Mexico is home to between 10 and 12% of the world’s biodiversity, with more than 200,000 species of flora and fauna across the country. The Yucatán Peninsula is a major haven for this plant and animal life thanks to its well-protected habitats, ranging from inland jungles and dense coastal mangroves to fresh-water lagoons and large barrier reefs. While a lot of the wildlife remains elusive to visitors, here are a few animals that can be spotted with relatively little effort.
One of the most unusual animals in Latin America, tapirs have scurried through the region’s jungles for millennia. Unfortunately, they find themselves on endangered lists today as habitats become threatened by development. Thankfully, there’s a strong conservation effort taking place in Sian Ka’an Biosphere Reserve where you may catch a lucky sighting in the wildlife-rich network of inlets and mangroves. Despite weighing almost 800 pounds, tapirs are excellent swimmers and are great at moving through dense undergrowth.
Experts suggest there are more than 360 species of birds in the state of Quintana Roo, plus hundreds more that use the peninsula as a stopping point on winter migrations. If you own a pair of binoculars, add them to your packing list as they’ll come in handy to spot a wide range of birdlife, including the flame-colored Altamria oriole. Found in dense shrubs or perching on palm trees, the pop of orange makes them one of the easiest to spot, and the two-foot-long nests dangling from branches are feats of natural engineering.
Loggerhead sea turtle
Thanks to its soft sand beaches and calm waters, Riviera Maya offers prime real estate for nesting turtles. This critically endangered species has a tough time battling for beach space and avoiding fishing nets, but local preservation groups are working hard to protect vital breeding grounds from resort development. The bay at Akumal is one of the most important loggerhead nesting sites in the Americas. Here, it’s possible to swim with these gentle giants, which remain under close protection of the team at Centro Ecológico Akumal.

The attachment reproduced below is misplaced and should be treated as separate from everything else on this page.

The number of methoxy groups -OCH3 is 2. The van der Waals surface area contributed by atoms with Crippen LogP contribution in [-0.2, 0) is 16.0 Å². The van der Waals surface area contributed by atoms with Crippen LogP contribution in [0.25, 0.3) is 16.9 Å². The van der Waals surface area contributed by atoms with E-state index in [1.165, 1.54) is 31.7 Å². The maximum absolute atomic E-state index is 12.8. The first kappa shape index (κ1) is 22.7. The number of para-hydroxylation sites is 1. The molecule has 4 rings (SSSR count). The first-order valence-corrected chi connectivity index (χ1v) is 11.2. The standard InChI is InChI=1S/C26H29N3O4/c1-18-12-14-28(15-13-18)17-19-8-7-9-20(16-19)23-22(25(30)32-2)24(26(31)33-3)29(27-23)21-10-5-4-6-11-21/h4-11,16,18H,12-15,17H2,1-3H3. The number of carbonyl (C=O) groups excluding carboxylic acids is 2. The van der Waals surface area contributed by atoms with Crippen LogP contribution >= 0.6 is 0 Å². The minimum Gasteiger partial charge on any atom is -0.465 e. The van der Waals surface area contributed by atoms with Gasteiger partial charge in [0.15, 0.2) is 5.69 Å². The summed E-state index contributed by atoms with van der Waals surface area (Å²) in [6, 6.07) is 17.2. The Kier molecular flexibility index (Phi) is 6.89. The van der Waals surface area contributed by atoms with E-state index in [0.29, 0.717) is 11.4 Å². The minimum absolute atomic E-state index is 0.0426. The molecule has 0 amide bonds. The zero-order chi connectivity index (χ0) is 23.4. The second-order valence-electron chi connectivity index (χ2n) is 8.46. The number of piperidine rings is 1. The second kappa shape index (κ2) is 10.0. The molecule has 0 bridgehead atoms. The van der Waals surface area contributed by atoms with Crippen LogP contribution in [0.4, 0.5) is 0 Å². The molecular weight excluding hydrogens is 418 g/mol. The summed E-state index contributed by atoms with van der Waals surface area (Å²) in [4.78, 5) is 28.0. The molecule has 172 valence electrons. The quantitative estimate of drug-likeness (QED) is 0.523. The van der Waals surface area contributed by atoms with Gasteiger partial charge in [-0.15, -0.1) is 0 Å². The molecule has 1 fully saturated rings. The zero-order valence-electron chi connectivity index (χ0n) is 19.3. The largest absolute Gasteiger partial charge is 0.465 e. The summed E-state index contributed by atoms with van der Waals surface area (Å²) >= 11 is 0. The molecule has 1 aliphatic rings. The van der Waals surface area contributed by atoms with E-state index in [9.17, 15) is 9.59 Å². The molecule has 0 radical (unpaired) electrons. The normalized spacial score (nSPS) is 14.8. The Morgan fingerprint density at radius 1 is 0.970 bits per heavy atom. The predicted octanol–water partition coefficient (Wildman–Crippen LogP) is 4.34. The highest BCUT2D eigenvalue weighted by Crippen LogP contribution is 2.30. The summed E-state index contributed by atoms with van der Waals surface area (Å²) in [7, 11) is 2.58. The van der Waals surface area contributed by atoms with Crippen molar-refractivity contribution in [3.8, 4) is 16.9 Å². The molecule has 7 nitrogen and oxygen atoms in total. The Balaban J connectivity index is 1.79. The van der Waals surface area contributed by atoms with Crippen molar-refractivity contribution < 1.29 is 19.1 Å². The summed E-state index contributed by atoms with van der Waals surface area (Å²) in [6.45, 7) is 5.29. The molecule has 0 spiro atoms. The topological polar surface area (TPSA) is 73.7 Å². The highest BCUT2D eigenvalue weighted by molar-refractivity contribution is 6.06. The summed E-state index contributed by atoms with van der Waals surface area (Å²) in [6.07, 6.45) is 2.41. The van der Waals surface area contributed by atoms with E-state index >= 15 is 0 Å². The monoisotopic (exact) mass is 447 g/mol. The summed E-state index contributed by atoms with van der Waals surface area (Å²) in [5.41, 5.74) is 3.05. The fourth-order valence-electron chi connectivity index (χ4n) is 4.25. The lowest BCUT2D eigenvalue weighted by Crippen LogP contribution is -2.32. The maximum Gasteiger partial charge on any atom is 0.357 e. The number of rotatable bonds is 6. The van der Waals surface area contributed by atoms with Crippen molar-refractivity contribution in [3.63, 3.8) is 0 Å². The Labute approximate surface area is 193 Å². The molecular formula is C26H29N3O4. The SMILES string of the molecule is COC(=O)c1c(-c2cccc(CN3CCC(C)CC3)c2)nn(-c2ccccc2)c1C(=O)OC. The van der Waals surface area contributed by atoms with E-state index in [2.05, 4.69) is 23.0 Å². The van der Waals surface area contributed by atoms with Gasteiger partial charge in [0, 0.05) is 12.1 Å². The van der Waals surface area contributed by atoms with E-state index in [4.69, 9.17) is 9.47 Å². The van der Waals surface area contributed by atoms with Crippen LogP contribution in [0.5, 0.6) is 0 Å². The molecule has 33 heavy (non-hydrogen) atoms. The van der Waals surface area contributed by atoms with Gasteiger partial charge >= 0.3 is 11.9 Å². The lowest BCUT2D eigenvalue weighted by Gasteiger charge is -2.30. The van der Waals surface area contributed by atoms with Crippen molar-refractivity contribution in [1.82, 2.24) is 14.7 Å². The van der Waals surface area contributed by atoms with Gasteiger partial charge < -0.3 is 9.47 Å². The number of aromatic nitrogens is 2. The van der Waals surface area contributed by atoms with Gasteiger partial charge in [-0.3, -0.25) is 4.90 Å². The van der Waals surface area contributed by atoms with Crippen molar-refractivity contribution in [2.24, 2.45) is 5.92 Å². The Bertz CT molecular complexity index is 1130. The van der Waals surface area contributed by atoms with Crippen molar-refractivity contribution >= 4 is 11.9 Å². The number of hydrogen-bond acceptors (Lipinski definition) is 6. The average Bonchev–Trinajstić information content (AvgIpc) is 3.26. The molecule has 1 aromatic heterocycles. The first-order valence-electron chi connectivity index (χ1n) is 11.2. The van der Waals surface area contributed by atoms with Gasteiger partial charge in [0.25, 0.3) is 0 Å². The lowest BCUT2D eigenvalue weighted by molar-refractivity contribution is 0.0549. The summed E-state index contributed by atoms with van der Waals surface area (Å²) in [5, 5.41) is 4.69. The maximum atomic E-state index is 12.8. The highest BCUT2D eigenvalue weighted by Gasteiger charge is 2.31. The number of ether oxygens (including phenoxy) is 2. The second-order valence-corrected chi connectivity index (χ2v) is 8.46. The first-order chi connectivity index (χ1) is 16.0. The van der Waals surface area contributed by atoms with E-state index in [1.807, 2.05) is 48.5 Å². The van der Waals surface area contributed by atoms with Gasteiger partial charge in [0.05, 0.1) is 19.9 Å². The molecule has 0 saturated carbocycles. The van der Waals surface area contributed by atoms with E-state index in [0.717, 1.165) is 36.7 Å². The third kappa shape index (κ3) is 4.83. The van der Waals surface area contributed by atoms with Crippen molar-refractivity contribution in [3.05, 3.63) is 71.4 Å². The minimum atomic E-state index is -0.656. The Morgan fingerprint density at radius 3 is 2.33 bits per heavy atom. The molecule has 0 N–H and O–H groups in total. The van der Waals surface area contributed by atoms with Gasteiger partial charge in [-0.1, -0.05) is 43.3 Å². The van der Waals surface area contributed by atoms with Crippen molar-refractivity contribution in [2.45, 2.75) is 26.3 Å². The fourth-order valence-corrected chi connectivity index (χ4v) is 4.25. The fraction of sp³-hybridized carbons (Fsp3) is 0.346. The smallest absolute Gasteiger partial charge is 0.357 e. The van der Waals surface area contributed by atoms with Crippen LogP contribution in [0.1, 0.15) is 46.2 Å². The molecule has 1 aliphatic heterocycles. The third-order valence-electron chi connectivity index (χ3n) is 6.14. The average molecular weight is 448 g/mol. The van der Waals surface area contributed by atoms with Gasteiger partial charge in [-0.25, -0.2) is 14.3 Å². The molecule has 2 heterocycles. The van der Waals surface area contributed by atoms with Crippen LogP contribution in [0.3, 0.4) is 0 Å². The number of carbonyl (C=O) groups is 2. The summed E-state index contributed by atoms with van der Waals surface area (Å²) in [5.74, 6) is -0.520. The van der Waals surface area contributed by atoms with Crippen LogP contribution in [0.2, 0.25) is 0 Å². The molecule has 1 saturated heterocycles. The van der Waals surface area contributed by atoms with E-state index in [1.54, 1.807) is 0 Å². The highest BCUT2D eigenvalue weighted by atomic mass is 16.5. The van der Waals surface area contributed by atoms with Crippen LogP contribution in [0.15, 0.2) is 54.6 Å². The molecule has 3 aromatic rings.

Somewhere between a racoon and a lemur, these jungle dwellers were revered by the ancient Mayan civilizations, who believed they possessed mystical powers. Today, their numbers are in steady decline but it’s not unusual for guests at Tulum’s luxurious resorts to spot bands of 20 or more coati rampaging through the hotel grounds, with youngsters tumbling and playing as they head for cover in the surrounding jungle.
A colorful cousin of North America’s wild turkeys, the ocellated turkey dazzles with its vibrant blue, green, and bronze plumage and its light-blue head covered in orange, wart-like dots. Like the coati, these were significant animals for the Maya who believed they held god-like powers. The birds still roam wild, and you may be fortunate enough to spot them during jungle treks, but your best bet is to find them wandering through the archaeological ruins of Cobá.
Black spiny-tailed iguana
With a top speed of 21.5mph, the Guinness Book of World Records lists these four-feet-long iguanas as the fastest lizard on earth. Thankfully, they also spend a lot of the day sunning themselves on rocks, and it’s not uncommon to spot them when you’re touring the ancient ruins surrounding Tulum. While they look fearsome with long claws and spikes along their backs, they’re mainly herbivorous. That said, they can strike with their tail when threatened, so it’s best to keep your distance!
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